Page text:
Careers rarely develop the way we plan them. Our career path often takes many twists and turns, with particular events, choices and people influencing our direction.

We asked Rebecca Tighe from Intel to give some advice for people considering this job:


Rebecca Tighe

Process Engineer


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  Rebecca Tighe
Engineering in general is an extremely broad career and can lead to you many different applications and many different parts of the world. It’s also a career which can give you a set of skills highly adaptable to other careers. In Intel the same applies. Day to day the job changes so being able to change with the job is important. Make sure you are adaptable and can apply your skills in many different situations.

The Investigative person will usually find a particular area of science to be of interest. They are inclined toward intellectual and analytical activities and enjoy observation and theory. They may prefer thought to action, and enjoy the challenge of solving problems with clever technology. They will often follow the latest developments in their chosen field, and prefer mentally stimulating environments.
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Apprenticeships Becoming Game Changers in Education

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Apprenticeships Becoming Game Changers in Education

Wednesday, April 06, 2016 

Apprenticeships Becoming Game Changers in Education

“I can’t get a job without experience – but I can’t get experience without a job.”

It’s the catch-22 that most graduates face after leaving college.

The issue stems from the fact that many college graduates don’t have the skills employers are looking for, due to a lack of emphasis on workplace competencies within many courses. With 69% of Irish school leavers progressing to some sort of third level education, this has created huge skills gaps for the labour market along with significant youth unemployment.

So why do we encourage our young school leavers to pursue college over any sort of vocational training?

Ireland is unique in its emphasis on the value of a third level degree above all else – and yet, a report from the OECD found that 40% of Irish people are working in areas that don’t match their qualification.

Other European countries like Germany and Switzerland, and even the UK, have seen huge success with blended work experience and further education programmes. Apprenticeships in particular have been hugely effective across a number of industries.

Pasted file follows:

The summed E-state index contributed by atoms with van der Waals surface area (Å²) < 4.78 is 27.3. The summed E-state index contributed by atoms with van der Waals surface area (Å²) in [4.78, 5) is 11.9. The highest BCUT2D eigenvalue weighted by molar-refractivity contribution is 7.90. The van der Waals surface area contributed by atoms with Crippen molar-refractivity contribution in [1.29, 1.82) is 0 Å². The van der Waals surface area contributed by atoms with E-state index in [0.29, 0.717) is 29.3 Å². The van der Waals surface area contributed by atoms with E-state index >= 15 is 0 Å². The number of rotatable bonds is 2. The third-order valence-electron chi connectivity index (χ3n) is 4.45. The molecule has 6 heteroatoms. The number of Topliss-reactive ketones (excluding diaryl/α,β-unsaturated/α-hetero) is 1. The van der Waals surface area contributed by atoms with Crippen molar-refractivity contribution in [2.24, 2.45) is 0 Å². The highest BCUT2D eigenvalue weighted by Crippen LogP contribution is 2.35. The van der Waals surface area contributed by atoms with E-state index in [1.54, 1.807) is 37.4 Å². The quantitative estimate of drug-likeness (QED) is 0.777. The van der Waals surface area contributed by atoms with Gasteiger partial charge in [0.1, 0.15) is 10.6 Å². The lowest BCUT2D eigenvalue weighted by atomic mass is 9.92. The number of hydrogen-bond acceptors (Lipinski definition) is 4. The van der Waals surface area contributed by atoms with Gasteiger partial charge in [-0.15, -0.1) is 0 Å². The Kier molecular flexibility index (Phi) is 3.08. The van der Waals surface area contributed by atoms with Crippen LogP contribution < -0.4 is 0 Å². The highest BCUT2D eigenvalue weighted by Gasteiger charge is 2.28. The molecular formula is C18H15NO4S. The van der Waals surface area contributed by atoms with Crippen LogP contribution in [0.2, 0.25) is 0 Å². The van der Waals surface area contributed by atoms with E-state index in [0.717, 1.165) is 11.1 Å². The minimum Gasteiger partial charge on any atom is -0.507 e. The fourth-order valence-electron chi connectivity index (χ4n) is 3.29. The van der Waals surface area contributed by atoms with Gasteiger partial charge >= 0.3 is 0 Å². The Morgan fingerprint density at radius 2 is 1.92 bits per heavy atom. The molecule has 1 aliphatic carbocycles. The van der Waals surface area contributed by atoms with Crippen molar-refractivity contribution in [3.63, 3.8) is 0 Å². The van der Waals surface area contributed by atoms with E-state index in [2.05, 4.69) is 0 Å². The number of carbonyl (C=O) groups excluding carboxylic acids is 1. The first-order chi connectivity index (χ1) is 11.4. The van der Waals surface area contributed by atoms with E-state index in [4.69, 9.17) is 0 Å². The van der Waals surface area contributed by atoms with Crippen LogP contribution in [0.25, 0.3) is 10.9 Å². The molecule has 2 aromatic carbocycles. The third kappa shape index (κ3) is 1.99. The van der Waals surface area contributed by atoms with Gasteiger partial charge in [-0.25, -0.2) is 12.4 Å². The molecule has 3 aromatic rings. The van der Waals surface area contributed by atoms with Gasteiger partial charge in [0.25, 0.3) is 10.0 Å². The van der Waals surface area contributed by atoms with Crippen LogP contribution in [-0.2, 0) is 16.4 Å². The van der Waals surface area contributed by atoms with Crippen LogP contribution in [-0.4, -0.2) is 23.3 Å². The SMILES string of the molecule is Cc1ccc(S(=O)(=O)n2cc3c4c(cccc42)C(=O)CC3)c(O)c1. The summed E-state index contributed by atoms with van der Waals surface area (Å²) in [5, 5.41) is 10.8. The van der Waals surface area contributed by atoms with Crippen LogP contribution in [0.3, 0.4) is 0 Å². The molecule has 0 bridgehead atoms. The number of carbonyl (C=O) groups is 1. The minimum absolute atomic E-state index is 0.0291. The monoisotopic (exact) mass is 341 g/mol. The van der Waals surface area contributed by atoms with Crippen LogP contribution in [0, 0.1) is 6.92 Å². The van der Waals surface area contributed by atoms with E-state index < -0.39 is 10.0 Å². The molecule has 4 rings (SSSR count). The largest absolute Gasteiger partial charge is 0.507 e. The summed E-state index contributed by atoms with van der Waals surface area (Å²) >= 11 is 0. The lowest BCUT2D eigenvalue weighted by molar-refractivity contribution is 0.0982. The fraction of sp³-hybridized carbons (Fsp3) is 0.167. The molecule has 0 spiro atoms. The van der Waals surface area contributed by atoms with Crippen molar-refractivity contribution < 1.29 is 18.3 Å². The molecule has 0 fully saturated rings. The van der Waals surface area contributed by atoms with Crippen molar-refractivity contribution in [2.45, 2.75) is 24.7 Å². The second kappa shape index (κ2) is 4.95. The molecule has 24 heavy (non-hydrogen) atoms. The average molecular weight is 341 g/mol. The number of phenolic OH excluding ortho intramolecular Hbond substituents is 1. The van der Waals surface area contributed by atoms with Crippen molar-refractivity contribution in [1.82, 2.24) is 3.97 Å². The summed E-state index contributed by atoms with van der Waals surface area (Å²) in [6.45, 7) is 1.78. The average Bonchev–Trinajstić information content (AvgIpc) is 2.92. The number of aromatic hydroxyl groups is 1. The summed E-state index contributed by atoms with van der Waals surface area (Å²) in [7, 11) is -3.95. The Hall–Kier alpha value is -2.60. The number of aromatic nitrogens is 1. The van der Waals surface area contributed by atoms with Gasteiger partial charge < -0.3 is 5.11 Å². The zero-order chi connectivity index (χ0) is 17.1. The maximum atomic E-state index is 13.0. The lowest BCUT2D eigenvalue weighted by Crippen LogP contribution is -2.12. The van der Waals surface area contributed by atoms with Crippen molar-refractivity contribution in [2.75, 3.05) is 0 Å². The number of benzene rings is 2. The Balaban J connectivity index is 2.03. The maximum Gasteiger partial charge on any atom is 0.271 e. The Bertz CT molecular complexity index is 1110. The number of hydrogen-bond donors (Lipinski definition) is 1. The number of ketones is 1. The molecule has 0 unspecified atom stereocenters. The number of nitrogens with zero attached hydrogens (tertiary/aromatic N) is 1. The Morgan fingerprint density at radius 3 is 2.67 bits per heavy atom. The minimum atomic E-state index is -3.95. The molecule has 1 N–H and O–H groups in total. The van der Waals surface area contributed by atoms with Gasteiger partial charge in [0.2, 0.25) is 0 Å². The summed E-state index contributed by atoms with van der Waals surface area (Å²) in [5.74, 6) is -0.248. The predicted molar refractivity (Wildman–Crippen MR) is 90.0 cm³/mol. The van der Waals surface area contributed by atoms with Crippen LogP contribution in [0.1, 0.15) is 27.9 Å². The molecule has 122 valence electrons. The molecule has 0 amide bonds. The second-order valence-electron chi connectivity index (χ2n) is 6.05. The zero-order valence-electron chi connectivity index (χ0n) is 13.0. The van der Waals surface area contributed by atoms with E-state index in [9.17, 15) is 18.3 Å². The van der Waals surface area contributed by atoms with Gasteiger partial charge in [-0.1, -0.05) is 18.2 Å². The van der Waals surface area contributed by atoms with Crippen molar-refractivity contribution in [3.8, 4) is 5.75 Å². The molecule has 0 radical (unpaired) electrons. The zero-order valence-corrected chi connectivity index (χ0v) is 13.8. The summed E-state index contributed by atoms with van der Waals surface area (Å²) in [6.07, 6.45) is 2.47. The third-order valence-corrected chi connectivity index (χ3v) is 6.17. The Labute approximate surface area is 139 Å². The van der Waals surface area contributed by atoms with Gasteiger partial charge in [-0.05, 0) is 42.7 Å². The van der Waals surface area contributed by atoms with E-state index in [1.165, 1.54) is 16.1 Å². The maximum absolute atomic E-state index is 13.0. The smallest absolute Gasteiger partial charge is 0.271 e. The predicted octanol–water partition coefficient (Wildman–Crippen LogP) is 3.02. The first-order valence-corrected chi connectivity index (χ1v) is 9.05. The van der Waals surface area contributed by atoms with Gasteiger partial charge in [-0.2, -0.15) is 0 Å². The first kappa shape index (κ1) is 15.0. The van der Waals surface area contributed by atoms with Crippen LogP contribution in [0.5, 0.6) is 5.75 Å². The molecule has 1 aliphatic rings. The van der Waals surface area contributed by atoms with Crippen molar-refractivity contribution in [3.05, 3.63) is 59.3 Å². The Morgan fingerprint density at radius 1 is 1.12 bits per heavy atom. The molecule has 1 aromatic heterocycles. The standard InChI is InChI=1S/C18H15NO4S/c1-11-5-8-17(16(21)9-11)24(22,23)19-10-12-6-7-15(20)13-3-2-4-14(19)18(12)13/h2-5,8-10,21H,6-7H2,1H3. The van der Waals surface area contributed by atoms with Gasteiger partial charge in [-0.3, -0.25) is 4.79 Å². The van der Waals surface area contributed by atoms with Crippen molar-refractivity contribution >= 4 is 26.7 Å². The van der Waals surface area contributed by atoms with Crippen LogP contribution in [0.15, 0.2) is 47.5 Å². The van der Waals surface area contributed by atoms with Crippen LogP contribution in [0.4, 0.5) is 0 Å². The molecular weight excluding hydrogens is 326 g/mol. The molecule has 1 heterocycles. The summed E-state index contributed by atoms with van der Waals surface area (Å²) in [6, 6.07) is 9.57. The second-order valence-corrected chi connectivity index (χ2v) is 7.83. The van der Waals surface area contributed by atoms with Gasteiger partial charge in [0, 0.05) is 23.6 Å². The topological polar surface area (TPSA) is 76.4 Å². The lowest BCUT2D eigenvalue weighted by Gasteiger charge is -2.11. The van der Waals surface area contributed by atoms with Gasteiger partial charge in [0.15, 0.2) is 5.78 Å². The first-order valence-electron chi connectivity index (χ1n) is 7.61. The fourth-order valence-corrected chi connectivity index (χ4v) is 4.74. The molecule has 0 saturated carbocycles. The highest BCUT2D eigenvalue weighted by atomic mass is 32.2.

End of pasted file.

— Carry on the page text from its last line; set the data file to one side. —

In Ireland apprenticeships have traditionally been trade-based and the numbers reduced significantly during the economic crisis. In 2015, however, the government announced plans to expand apprenticeship schemes into non-traditional industries – one of which is insurance. These ‘professional apprenticeships’ give school leavers direct work experience while they earn a level 8 degree and could be the next game-changer to hit the Irish education space.

Insurance apprenticeships

Insurance is a sector suffering due to skills gaps, but is proactively challenging this trend. The industry has developed a government-approved professional apprenticeship scheme, due to launch in September this year.

Over 100 apprentices will be hired into organisations across the country, where they will gain practical workplace experience while earning a level 8 degree – the BA (Hons) in Insurance Practice.

This professional apprenticeship will allow school leavers to gain the valuable workplace skills that the market is lacking, while not having to sacrifice the many benefits of earning a relevant level 8 degree. An added bonus: the apprentices are paid a salary along the way.

The programme has been developed with involvement from insurance companies and the degree portion will be delivered online by the sector’s educational body, The Insurance Institute, along with IT Sligo.

Employers are looking for more than just academic success in their recruits, but also soft skills such as communication, negotiation and customer focus. The apprenticeship programme intends to address these specific competencies, along with technical and academic knowledge, to provide school leavers with the key transferable skills to succeed in any sector.

The apprenticeship is a viable and perhaps even more credible alternative to university. With the third level dropout rate on the rise due to students choosing unsuitable courses, this programme and others like it will reduce the amount of academically overqualified, skilfully underqualified and disillusioned graduates our country is home to.